Australia’s vote on Palestinian statehood in doubt

Legislator casts doubt on report suggesting country’s foreign minister recommended abstaining at the UN vote on Palestinian statehood.

August 8, 2011 15:56
2 minute read.
Australian FM Kevin Rudd at a conference in Israel

rudd in israel_311. (photo credit: ASSOCIATED PRESS)


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SYDNEY - A Jewish legislator in Australia has cast doubt on a newspaper report suggesting the country’s foreign minister recommended abstaining at the United Nations vote on Palestinian statehood.

Michael Danby, a Labor government back-bencher, said Monday that Foreign Minister Kevin Rudd had told him “explicitly” at a meeting in May that Australia would “vote against any unilateral announcements at the UN.”

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Danby’s comments came on the heels of a report Monday in Melbourne’s The Age newspaper, claiming that Rudd had written to Prime Minister Julia Gillard recommending Australia vote neither for nor against a resolution in New York next month to recognize a Palestinian state.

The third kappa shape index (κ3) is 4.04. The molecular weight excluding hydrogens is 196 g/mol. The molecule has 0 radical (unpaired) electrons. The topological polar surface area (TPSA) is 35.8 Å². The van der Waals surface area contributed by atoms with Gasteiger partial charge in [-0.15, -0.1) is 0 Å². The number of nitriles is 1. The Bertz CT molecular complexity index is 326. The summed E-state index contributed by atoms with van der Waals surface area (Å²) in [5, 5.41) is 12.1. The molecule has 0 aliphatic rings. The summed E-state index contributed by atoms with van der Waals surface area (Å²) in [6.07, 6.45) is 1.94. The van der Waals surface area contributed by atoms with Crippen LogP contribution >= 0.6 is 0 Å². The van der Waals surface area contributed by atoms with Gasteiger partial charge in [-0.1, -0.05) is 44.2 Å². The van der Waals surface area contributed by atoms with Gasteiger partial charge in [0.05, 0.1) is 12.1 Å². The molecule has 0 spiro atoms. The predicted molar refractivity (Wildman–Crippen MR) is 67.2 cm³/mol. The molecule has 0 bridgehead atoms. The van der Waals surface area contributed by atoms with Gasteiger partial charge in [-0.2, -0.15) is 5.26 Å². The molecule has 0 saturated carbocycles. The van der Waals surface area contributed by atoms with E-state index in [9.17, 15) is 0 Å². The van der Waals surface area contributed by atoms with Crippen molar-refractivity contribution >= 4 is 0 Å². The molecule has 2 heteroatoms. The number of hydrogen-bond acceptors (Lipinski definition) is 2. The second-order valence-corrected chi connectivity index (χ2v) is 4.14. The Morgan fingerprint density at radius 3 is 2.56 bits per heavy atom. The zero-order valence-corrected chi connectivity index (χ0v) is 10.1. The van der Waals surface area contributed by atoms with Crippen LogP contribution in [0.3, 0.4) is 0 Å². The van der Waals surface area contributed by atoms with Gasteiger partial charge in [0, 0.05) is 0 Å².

Rudd has campaigned for a temporary seat on the Security Council, scheduled to be voted on next year. It is understood his apparent position is an attempt to appease the Arab vote. But an abstention would put Australia out of kilter with the United States, which has veto power in the Security Council.

Gillard, who hails from Labor’s left flank, was first thrust into the spotlight in December 2008 when, as acting prime minister, she came out strongly behind Israel during its war against Hamas. She is believed to be supportive of voting against the unilateral statehood resolution, which has yet to be finalized.

Gillard met a high-level Jewish delegation in Canberra in June, although the Executive Council of Australian Jewry refused Monday to be drawn on the newspaper report.


But Albert Dadon, the founder of the Australia Israel Leadership Forum, said he backed the prime minister, adding that Hamas’ aim to destroy Israel makes the “proposition of a Palestinian state an impossible task on the ground.”

A spokesperson for the Department of Foreign Affairs & Trade said: “The government will make a decision on this matter closer to the time of any vote, in close consultation with our friends in Israel and the Arab world.”

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